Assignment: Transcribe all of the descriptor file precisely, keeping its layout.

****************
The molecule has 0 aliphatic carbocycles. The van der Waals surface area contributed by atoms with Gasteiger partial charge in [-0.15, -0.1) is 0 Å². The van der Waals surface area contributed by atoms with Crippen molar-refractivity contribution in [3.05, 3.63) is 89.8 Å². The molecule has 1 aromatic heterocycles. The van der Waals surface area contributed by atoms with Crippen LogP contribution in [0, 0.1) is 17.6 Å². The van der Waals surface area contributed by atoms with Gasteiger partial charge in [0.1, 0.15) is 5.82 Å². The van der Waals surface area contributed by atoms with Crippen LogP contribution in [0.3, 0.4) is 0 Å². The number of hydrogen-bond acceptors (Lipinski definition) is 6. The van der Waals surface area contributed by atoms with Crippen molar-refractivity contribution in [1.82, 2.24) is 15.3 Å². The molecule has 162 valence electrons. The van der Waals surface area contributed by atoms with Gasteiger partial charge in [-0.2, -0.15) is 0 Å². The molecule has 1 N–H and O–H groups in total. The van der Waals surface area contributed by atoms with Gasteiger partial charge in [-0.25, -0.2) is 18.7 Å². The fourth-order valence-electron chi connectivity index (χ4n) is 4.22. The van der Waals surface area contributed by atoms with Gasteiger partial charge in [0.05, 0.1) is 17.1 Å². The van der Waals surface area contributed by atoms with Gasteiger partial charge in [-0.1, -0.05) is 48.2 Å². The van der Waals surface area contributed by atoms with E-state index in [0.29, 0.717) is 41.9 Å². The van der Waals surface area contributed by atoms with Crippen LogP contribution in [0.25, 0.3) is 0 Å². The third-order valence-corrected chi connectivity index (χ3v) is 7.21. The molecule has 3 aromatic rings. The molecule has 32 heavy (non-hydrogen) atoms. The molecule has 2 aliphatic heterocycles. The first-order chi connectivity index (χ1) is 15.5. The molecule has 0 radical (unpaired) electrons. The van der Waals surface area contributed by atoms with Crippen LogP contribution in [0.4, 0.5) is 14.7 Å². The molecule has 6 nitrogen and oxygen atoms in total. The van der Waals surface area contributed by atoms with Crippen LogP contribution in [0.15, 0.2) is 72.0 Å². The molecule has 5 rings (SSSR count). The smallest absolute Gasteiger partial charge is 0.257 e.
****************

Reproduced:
The molecule has 0 aliphatic carbocycles. The van der Waals surface area contributed by atoms with Gasteiger partial charge in [-0.15, -0.1) is 0 Å². The van der Waals surface area contributed by atoms with Crippen molar-refractivity contribution in [3.05, 3.63) is 89.8 Å². The molecule has 1 aromatic heterocycles. The van der Waals surface area contributed by atoms with Crippen LogP contribution in [0, 0.1) is 17.6 Å². The van der Waals surface area contributed by atoms with Gasteiger partial charge in [0.1, 0.15) is 5.82 Å². The van der Waals surface area contributed by atoms with Crippen LogP contribution in [0.3, 0.4) is 0 Å². The number of hydrogen-bond acceptors (Lipinski definition) is 6. The van der Waals surface area contributed by atoms with Crippen molar-refractivity contribution in [1.82, 2.24) is 15.3 Å². The molecule has 162 valence electrons. The van der Waals surface area contributed by atoms with Gasteiger partial charge in [-0.2, -0.15) is 0 Å². The molecule has 1 N–H and O–H groups in total. The van der Waals surface area contributed by atoms with Gasteiger partial charge in [-0.25, -0.2) is 18.7 Å². The fourth-order valence-electron chi connectivity index (χ4n) is 4.22. The van der Waals surface area contributed by atoms with Gasteiger partial charge in [0.05, 0.1) is 17.1 Å². The van der Waals surface area contributed by atoms with Gasteiger partial charge in [-0.1, -0.05) is 48.2 Å². The van der Waals surface area contributed by atoms with E-state index in [0.29, 0.717) is 41.9 Å². The van der Waals surface area contributed by atoms with Crippen LogP contribution in [0.25, 0.3) is 0 Å². The third-order valence-corrected chi connectivity index (χ3v) is 7.21. The molecule has 3 aromatic rings. The molecule has 32 heavy (non-hydrogen) atoms. The molecule has 2 aliphatic heterocycles. The first-order chi connectivity index (χ1) is 15.5. The molecule has 0 radical (unpaired) electrons. The van der Waals surface area contributed by atoms with Crippen LogP contribution in [0.4, 0.5) is 14.7 Å². The molecule has 6 nitrogen and oxygen atoms in total. The van der Waals surface area contributed by atoms with Crippen LogP contribution in [0.15, 0.2) is 72.0 Å². The molecule has 5 rings (SSSR count). The smallest absolute Gasteiger partial charge is 0.257 e.